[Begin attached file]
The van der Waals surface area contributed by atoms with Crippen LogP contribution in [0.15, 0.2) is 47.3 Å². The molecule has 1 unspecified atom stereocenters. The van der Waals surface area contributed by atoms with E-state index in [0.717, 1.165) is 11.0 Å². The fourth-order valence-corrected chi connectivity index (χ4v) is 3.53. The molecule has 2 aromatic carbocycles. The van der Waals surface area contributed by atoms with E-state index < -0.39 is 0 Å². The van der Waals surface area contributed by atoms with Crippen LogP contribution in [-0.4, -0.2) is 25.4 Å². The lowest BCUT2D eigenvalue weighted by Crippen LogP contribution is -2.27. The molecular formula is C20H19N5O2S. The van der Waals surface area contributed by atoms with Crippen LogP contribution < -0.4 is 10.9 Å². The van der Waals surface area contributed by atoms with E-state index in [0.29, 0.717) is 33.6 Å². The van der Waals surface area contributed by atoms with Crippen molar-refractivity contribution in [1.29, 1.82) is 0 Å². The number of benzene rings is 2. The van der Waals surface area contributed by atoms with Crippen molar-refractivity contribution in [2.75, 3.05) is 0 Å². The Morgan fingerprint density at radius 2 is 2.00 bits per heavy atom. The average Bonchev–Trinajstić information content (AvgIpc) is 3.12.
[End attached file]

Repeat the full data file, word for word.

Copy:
The van der Waals surface area contributed by atoms with Crippen LogP contribution in [0.15, 0.2) is 47.3 Å². The molecule has 1 unspecified atom stereocenters. The van der Waals surface area contributed by atoms with E-state index in [0.717, 1.165) is 11.0 Å². The fourth-order valence-corrected chi connectivity index (χ4v) is 3.53. The molecule has 2 aromatic carbocycles. The van der Waals surface area contributed by atoms with E-state index < -0.39 is 0 Å². The van der Waals surface area contributed by atoms with Crippen LogP contribution in [-0.4, -0.2) is 25.4 Å². The lowest BCUT2D eigenvalue weighted by Crippen LogP contribution is -2.27. The molecular formula is C20H19N5O2S. The van der Waals surface area contributed by atoms with Crippen LogP contribution < -0.4 is 10.9 Å². The van der Waals surface area contributed by atoms with E-state index in [0.29, 0.717) is 33.6 Å². The van der Waals surface area contributed by atoms with Crippen molar-refractivity contribution in [1.29, 1.82) is 0 Å². The number of benzene rings is 2. The van der Waals surface area contributed by atoms with Crippen molar-refractivity contribution in [2.75, 3.05) is 0 Å². The Morgan fingerprint density at radius 2 is 2.00 bits per heavy atom. The average Bonchev–Trinajstić information content (AvgIpc) is 3.12.